Twenty years ago, give or take a few weeks, I took a day off from work to see a matinee of Tim Burton's Batman Returns. This year I felt no need to take time off so I could go to a midnight show of Christopher Nolan's The Dark Knight Rises. That's no reflection on Nolan. I'm eager to see the picture, but can't justify skipping work even if I'm entitled. I'll see it sometime this weekend, barring unforeseen circumstances, but the film is the real event, not the time you see it. If its arrival has the air of a historic event, that's not all hype. Rises is likely to be the last film of its kind: a big-budget brand-name superhero film that takes place in a director's "universe" rather than a comic-book publisher's. Between the premiere of Batman Begins in 2005 and tomorrow, Marvel Studios has changed the game for the genre and altered expectations for fans of comic-book movies. Warner Bros. is expected to emulate Marvel in the future when developing film treatments of its corporate cousins at DC Comics. Next year's Man of Steel will be transitional, brandishing the Nolan brand name while probably aspiring to transcend it.
The film Warners and DC really want to make, everyone believes, is Justice League, the super-team saga that, ironically enough, drove Stan Lee to initiate the "Marvel Age of Comics," including The Avengers, because Lee's boss wanted a similar book for his line -- he got The Fantastic Four. How soon Justice League will get made is unclear, but it seems more certain that the next film adaptation of a DC comic after Man of Steel will be set in someplace recognizable as the "DC Universe." Such a place will be defined by its multiplicity and diversity of superpowered beings, and as such it'll be the antithesis of the imagined worlds of Batman in the seven films made since 1989. The closest any of those movies has come to acknowledging even the possible existence of other superheroes is George (Batman) Clooney's crack in Joel Schumacher's Batman and Robin, "This is why Superman works alone." The irony, of course, is that it's Batman who's worked alone in movies, whose franchise has failed, or rather refused to fertilize a universe of crimefighters and superheroes. Superman has worked alone as well, of course, and much of this compartmentalization was a matter of rights, different producers like Michael Uslan claiming individual characters rather than seizing or receiving a universe. That situation has changed, but it's arguable that Nolan has held back the evolution of a cinematic DC universe by claiming auteurial rights over Batman. If so, he was only claiming his due, much as Tim Burton did. If neither was a household name at the time of his first Batman movie, by each man's sequel the director's personal vision had become a major selling point, and The Dark Knight Rises is being sold primarily as the climax of Nolan's vision. By comparison, how much of Iron Man was Jon Favreau's vision. Whatever the fraction, it was probably greater than Kenneth Branagh's visionary contribution to Thor, or Joe Johnston's to Captain America, or even Joss Whedon's to The Avengers. Marvel has embarked on another series of films, with none of the aforementioned directors returning -- except perhaps for Whedon down the line. Marvel does not want a Christopher Nolan, and while Warners seemingly offered the entire DC Universe to Nolan, one suspects that they wanted the name more than the man.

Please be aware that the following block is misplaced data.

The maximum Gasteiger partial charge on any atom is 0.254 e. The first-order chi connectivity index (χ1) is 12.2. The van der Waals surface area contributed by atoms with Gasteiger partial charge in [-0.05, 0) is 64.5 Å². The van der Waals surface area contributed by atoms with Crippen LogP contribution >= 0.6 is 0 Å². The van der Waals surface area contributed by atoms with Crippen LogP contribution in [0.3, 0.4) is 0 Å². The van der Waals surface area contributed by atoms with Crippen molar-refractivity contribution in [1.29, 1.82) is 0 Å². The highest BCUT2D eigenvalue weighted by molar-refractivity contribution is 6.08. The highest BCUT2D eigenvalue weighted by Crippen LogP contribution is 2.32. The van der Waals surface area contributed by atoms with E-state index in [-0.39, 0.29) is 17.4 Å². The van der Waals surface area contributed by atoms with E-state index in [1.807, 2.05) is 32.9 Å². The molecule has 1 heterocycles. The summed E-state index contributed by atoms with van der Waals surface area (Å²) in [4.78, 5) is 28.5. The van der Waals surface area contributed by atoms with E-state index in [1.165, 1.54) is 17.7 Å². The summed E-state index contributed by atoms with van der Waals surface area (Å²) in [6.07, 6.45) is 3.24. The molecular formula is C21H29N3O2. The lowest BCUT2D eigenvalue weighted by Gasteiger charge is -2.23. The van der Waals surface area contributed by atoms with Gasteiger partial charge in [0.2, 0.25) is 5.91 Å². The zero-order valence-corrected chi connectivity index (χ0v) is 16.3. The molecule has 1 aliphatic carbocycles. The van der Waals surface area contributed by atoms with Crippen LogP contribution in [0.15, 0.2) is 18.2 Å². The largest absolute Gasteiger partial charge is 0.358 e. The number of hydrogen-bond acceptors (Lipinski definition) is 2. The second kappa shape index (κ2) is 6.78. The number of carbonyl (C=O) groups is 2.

There really can be no place in the future of superhero movies for an auteur who balks in any way at his characters interacting with characters from other comics or their movie adaptations. Superhero cinema is becoming a corporate art in more than the obvious monetary ways. Making superhero movies will be a collaborative, editorially-supervised practice. The age of the auteur -- the Nolans, the Burtons, the Sam Raimis -- is almost certainly over. Some comics fans will welcome this. The multitudes of superbeings is an essential part of the comics reading experience for these people that only the Marvel movies have begun to translate into film. Even some admirers of Nolan protest that his quasi-realistic vision limited the cinematic possibilities for Batman compared to what can happen to him in comics -- that you're not getting the true Batman experience unless the more outlandishly powerful characters like Mr. Freeze of Clayface can cut loose, or unless Superman or Green Lantern can drop into Gotham for a visit and a team-up. A lot of Batman fans feel differently, but many DC fans are not so committed to Batman's isolation and would welcome a Justice League film. To be blunt, I see no artistic imperative to make that film, but there's nothing automatically preventing such a project from being at least as good as The Avengers. But why couldn't there be a Justice League jamboree and more individual films, in any sense of the word, at the same time? I can't help thinking that one option will preclude the other, however, in a way that makes another Burton or Nolan franchise unlikely -- and that would be a real loss. The imminence of that loss makes The Dark Knight Rises more of an event than it already is -- more than most people watching may realize.